The plot thickened as the Sakigake hired a cunning investigator named Ushikawa. His misshapen head and repulsive looks were part of his entire ensemble. He was a master of deductive reasoning which made him more valuable than other investigators. Ushikawa stalked Tengo to find out more about “Air Chrysalis”. He was also tasked to find where the leader’s assassin was. When he found out that Tengo and Aomame were classmates, he used Tengo as his primary lead to find Aomame. Both of them knew that they were in danger. They were both looking for each other, wanting to save each other. The novel ended with Tengo and Aomame finding each other in the world with two moons and finding their way to their own world where 1Q84 exists no more.

Love it or Hate it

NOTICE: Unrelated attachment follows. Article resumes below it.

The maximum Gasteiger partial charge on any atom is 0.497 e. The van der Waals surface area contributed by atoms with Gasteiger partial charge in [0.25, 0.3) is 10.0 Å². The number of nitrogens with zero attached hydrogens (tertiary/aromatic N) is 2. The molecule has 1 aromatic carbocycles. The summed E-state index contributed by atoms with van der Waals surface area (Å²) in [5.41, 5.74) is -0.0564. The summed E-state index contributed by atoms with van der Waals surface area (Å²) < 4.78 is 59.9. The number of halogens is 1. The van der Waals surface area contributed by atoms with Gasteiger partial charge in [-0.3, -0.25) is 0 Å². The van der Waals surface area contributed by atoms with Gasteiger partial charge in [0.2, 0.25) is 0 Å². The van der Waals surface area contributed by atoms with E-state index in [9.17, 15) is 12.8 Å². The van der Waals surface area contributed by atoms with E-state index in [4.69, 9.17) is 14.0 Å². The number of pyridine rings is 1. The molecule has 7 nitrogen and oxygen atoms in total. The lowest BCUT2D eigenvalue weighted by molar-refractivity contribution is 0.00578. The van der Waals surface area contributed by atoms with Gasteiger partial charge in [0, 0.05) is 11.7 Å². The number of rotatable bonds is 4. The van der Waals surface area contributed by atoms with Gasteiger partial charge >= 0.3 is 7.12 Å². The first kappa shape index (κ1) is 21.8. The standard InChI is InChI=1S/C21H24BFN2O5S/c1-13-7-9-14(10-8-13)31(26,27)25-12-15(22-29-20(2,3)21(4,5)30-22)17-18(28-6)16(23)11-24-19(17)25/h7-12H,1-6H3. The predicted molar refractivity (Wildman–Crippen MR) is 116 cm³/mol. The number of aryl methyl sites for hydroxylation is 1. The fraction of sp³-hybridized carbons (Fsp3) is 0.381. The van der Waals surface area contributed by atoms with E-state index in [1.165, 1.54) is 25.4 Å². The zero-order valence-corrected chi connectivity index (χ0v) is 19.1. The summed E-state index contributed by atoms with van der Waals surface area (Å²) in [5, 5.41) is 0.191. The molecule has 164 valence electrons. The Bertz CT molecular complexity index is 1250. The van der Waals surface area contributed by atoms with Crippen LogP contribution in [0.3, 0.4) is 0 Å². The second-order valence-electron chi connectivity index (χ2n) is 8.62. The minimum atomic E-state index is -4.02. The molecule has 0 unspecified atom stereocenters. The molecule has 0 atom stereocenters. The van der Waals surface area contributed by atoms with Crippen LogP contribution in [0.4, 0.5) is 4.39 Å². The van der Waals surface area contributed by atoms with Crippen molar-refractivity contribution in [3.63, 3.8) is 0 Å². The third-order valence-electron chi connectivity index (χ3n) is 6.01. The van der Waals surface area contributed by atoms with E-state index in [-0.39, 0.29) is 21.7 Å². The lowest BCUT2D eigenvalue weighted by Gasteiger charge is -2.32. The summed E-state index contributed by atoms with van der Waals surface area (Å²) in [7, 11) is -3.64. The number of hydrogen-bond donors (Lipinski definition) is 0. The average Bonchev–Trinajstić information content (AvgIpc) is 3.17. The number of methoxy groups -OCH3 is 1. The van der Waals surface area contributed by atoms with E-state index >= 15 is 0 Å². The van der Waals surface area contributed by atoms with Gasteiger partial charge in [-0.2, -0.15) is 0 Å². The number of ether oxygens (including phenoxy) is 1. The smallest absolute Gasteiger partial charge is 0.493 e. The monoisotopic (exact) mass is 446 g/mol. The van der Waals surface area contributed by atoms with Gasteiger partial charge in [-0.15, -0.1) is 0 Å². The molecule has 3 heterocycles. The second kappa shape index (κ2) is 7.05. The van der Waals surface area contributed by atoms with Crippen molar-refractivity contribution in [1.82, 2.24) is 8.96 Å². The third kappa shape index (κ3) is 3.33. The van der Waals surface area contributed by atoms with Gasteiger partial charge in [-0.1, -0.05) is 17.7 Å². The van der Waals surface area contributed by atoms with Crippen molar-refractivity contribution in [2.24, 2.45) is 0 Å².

Appreciation for “1Q84” can go both ways—you either love it or hate it. The thing I like most about this novel is the character development of Tengo and Aomame. They grew on me like good friends whom I wanted to help. Their lives were rich with back stories and inner conflicts that demand resolution. The thing I didn’t like about it is the fact that there were so many loose ends in the story. I want to know more about the little people, air chrysalis, Sakigake, and even the annoying NHK cable collector who appears repeatedly in the novel. I wished Murakami didn’t end it the way he did, it was too easy after making the search too difficult. There were unnecessary portions that were irrelevant to the story in my opinion. I think it would’ve been better if it was also released here by parts because each part is independently unique and compelling. Reading the entire three books in one go can be really tiring and dragging. However, I must say that this might be the Murakami that my friends love and rave about. His distinct style and raw voice merged with this pseudo-fantasy and quasi-cult story resulted in a literary epic that only Haruki Murakami can deliver.